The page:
(Harrisburg) -- The constitutionality of Pennsylvania's voter-identification law will get a second week of scrutiny as the trial judge hears allegations that it would disenfranchise large numbers of voters.
Lawyers for the plaintiffs plan to present more witnesses as the trial resumes today in state Commonwealth Court. The state is expected to put on its case later this week.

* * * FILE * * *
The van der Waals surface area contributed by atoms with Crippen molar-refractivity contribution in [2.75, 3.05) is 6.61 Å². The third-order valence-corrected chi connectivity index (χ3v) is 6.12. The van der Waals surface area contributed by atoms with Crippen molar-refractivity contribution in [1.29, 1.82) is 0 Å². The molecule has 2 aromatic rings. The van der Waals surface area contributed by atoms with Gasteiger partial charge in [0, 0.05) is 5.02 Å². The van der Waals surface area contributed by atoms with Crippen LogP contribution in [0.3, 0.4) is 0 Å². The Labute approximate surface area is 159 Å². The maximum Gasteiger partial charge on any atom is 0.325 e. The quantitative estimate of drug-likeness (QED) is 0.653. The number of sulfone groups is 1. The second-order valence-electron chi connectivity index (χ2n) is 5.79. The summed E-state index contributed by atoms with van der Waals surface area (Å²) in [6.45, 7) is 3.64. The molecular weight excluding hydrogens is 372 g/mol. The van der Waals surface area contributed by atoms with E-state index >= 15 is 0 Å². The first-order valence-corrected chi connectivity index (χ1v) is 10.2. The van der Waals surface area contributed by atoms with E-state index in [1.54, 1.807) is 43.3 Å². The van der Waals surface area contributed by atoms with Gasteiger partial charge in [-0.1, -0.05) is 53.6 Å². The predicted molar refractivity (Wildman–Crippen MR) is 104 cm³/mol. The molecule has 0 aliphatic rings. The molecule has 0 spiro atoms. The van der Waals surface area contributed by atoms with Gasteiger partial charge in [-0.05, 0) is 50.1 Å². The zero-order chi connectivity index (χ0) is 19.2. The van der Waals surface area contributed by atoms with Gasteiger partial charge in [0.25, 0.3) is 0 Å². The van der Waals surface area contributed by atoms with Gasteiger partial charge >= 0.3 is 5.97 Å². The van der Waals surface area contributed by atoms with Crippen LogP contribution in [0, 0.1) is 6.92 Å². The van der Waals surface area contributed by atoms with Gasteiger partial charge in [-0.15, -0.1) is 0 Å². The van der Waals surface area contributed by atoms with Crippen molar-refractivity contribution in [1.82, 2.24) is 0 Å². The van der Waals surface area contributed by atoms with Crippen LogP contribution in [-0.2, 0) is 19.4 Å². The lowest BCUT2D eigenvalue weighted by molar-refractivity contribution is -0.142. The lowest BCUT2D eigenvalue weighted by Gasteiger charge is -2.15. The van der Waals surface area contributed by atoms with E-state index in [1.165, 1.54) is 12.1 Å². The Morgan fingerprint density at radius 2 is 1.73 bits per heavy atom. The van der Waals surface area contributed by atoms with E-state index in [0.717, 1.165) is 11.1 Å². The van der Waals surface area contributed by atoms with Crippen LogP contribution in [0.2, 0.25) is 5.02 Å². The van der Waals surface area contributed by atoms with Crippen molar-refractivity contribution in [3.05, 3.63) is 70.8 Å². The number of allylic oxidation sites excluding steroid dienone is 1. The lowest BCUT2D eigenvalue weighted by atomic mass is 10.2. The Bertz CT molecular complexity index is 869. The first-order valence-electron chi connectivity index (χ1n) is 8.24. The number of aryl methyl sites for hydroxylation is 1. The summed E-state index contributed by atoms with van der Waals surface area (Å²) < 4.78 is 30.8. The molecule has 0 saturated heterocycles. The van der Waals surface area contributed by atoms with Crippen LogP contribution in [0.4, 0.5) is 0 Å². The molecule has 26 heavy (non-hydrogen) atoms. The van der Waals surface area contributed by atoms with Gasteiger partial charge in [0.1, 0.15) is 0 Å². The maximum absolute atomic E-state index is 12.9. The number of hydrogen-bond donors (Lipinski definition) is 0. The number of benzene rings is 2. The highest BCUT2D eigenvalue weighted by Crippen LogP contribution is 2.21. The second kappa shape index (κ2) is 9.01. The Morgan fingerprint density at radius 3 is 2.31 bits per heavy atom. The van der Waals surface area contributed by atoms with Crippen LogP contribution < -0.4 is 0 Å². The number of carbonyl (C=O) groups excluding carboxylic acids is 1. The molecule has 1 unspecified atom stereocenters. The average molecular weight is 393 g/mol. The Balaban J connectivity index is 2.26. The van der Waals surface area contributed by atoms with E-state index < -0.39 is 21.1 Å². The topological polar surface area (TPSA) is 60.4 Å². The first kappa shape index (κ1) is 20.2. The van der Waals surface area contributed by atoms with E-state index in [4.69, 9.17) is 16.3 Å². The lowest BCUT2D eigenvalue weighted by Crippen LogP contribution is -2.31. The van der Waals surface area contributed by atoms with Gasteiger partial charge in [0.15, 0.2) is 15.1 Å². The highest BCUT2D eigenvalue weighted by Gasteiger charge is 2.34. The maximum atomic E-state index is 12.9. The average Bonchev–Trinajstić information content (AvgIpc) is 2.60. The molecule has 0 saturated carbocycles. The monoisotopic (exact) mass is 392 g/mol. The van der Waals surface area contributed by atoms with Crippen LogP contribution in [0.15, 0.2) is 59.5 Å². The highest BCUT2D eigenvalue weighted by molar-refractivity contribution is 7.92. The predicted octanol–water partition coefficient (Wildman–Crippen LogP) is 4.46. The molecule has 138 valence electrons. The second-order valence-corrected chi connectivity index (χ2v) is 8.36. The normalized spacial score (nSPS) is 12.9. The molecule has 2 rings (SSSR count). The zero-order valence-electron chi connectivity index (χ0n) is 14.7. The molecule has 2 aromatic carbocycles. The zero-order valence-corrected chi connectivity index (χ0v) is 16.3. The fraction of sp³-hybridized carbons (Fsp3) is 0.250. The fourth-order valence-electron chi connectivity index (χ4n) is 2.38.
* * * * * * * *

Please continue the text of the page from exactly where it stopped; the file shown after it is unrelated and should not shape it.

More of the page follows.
The 16-month-old law requires people to show certain forms of photo ID before their vote is counted. It has yet to be enforced.
Plaintiffs including the NAACP and the Pennsylvania League of Women Voters are seeking to overturn it. Their witnesses include experts on statistics, surveys and political communications, as well as individual voters.
State officials contend they've taken significant steps to ensure voters who lack acceptable photo IDs can easily obtain them.
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